Solaris (grape)

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Grape (Vitis)
Javier shows part of the grape harvest in his Lysekil vineyard 1 - cropped.jpg
Solaris grapes harvested in Lysekil, Sweden
Color of berry skinBlanc
SpeciesOfficially Vitis vinifera but also has other species in its pedigree
Also called240-75
OriginFreiburg, Germany
Notable regionsGermany

Solaris is a variety of grape used for white wine. It was created in 1975 at the grape breeding institute in Freiburg, Germany by Norbert Becker.[1]


Becker created Solaris by crossing the variety Merzling (which is Seyve-villard 5276 x (Riesling x Pinot gris)) as mother vine with Gm 6493 (which is Zarya Severa x Muscat Ottonel) as the father vine.[2] Gm 6493 was one of several crossings created in Czechoslovakia in 1964 by Professor Vilém Kraus. Kraus offered several of his crosses to Dr. Helmut Becker at the Geisenheim grape breeding institute, where additional work was carried out, and where his plants were given "Gm" serial numbers for Geisenheim. Gm 6493 has previously been erroneously stated to be Saperawi Severni x Muscat Ottonel but is now identified as Zarya Severa x Muscat Ottonel.[3]

Solaris is stated as a Vitis vinifera grape, although it contains traces of hybrid grapes in its pedigree. It is an approved as a Vitis vinifera grape by EU, to grow and make wine of. It is formally listed as a Vitis vinifera cultivar.[2] It received varietal protection in 2001.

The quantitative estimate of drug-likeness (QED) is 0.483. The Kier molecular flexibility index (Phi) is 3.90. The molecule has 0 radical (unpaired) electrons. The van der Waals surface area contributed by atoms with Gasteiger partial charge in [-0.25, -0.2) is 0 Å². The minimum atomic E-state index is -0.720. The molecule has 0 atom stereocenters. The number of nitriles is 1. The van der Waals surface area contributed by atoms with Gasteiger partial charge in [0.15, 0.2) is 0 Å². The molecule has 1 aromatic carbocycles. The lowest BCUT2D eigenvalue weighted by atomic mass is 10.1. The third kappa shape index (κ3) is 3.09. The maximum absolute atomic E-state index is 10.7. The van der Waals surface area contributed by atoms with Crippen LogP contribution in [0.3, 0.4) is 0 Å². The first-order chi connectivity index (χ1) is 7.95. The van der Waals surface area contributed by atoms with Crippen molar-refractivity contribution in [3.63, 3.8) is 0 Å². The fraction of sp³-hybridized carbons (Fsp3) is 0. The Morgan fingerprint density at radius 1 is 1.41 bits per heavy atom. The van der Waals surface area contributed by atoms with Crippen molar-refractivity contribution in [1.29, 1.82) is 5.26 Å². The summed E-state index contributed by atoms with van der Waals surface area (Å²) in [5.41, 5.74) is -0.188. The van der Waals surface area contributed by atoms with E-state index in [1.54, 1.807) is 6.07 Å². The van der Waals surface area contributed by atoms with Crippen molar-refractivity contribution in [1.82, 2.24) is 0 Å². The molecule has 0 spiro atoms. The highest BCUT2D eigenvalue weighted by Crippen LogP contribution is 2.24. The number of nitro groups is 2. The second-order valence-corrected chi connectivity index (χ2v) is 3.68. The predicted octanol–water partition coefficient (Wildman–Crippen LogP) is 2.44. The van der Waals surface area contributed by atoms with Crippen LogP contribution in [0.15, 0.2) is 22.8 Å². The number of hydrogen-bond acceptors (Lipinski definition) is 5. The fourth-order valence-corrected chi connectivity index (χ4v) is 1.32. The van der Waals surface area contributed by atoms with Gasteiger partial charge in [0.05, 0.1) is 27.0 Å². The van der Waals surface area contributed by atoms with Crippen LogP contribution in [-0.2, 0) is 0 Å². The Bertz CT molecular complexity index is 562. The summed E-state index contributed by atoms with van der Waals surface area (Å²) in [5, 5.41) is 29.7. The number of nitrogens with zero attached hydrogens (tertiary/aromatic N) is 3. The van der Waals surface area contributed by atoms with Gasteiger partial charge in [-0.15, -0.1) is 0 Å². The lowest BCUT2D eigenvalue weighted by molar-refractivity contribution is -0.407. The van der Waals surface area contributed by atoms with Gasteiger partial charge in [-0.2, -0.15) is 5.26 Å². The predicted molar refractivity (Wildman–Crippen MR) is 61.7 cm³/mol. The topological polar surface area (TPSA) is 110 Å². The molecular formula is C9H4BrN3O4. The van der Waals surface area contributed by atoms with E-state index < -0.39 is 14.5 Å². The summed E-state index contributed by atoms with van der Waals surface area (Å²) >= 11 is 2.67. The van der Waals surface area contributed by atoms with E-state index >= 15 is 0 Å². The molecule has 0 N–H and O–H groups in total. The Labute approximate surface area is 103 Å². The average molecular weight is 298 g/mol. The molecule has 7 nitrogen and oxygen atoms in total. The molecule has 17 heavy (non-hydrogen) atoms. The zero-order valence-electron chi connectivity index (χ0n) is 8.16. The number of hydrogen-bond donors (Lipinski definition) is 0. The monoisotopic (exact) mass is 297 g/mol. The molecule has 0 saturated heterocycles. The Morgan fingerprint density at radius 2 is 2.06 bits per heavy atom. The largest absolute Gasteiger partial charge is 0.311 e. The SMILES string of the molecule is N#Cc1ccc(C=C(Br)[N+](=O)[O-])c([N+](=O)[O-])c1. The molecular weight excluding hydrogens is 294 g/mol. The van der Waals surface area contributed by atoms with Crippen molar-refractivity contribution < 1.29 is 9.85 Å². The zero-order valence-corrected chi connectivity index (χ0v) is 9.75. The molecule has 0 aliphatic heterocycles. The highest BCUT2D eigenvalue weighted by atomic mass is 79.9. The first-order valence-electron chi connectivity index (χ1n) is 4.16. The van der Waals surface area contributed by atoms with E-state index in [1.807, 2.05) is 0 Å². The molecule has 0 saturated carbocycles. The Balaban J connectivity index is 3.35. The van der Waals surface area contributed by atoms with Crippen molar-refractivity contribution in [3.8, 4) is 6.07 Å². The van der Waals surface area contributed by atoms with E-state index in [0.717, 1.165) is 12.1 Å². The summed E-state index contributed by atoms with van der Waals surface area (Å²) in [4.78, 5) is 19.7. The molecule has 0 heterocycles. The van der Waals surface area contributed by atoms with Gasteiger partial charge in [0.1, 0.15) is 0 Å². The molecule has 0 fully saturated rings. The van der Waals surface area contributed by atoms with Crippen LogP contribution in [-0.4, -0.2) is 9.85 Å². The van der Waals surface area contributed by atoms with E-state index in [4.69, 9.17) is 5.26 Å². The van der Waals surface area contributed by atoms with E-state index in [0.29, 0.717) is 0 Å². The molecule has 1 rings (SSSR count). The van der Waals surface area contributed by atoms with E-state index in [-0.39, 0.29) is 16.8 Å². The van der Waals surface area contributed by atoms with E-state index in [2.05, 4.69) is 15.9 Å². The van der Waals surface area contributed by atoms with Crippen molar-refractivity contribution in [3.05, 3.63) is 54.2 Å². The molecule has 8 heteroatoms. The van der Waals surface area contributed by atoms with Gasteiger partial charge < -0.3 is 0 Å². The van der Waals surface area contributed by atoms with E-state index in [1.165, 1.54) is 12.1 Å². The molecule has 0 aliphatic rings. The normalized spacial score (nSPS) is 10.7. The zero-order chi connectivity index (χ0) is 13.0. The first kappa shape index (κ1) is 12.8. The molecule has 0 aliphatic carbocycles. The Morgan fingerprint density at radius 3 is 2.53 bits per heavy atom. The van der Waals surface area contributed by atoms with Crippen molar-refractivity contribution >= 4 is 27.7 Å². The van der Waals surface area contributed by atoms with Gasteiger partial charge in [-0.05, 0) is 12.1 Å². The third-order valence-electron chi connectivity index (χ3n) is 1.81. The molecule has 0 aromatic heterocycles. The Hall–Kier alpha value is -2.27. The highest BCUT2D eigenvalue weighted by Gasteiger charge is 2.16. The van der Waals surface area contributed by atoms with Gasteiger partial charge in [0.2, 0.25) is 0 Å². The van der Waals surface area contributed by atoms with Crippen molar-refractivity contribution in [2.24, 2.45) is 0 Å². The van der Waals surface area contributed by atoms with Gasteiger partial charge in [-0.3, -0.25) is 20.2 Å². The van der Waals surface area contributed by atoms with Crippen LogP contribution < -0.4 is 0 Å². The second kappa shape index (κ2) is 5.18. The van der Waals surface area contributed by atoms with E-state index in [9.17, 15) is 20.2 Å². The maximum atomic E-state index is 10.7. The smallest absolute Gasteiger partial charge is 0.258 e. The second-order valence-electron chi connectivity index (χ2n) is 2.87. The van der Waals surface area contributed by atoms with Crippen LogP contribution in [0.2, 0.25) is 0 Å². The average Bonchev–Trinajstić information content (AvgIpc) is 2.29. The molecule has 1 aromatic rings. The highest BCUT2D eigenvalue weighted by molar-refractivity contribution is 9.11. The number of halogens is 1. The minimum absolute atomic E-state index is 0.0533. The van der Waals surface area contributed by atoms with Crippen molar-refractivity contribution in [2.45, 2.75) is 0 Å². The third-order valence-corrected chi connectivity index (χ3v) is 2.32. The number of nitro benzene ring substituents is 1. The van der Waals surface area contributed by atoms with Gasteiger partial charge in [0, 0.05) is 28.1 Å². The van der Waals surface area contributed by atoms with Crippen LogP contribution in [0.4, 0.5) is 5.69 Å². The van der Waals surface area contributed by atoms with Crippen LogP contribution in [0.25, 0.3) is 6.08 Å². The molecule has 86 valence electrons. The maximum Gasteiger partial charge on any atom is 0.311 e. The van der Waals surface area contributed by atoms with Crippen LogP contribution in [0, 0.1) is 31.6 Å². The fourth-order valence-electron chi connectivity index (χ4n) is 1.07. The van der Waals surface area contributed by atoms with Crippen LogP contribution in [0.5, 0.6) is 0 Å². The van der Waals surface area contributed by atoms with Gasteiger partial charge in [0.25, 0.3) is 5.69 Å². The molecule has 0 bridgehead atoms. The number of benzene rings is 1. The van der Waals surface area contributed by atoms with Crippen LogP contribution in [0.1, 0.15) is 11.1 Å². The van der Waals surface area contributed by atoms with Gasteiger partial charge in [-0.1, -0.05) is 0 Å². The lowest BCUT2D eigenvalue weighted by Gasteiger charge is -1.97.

Solaris was the product of a programme for breeding disease-resistant grape varieties, and has good resistance against fungal attacks. As it is a hardy variety, it is commonly grown in northern European countries with marginal climate for winemaking, such as the Netherlands, England, Denmark and Sweden. As of 2007, there were 54 hectares (130 acres) of Solaris in Germany, of which 35 hectares (86 acres) were in Baden, where Freiburg is located.[4]


A Danish wine made from Cabernet Cantor, an offspring of Solaris.

Solaris is an early ripening variety with good resistance against fungal diseases and frost.[4] It gives wines which have fruity and perfumed aromas with hints of banana and hazelnuts, with medium acidity. It is considered to be suitable for dessert wines, as it ripens to high must weights. In cooler climate, with less sugar content, also as a dry wine suitable for fish, shrimps or chicken.[1]

Here are some service ideas for Solaris[edit]

  • As an Aperitif; serve chilled, not cold.
  • As a Cocktail mixer; with apple or pineapple juice, club soda or tonic water, add a twist and a sprig of mint.
  • With Appetizers in a cordial glass.
  • With Cheese; Northern Lights Blue, Roth Kase Gran Queso.
  • With dessert; fruit tarts in a buttery pastry.
  • For dessert; serve at room temp; then linger at the table with your guests.

Refrigerate after opening; warm slightly before serving.


  1. ^ a b Vine variety: Solaris, accessed on March 25, 2008
  2. ^ a b Vitis International Variety Catalogue: Solaris Archived 2012-04-05 at the Wayback Machine., accessed on March 25, 2009
  3. ^ Vitis International Variety Catalogue: Geisenheim 6493 Archived 2012-04-05 at the Wayback Machine., accessed on March 26, 2009
  4. ^ a b Wein-Plus: Solaris, accessed on March 6, 2013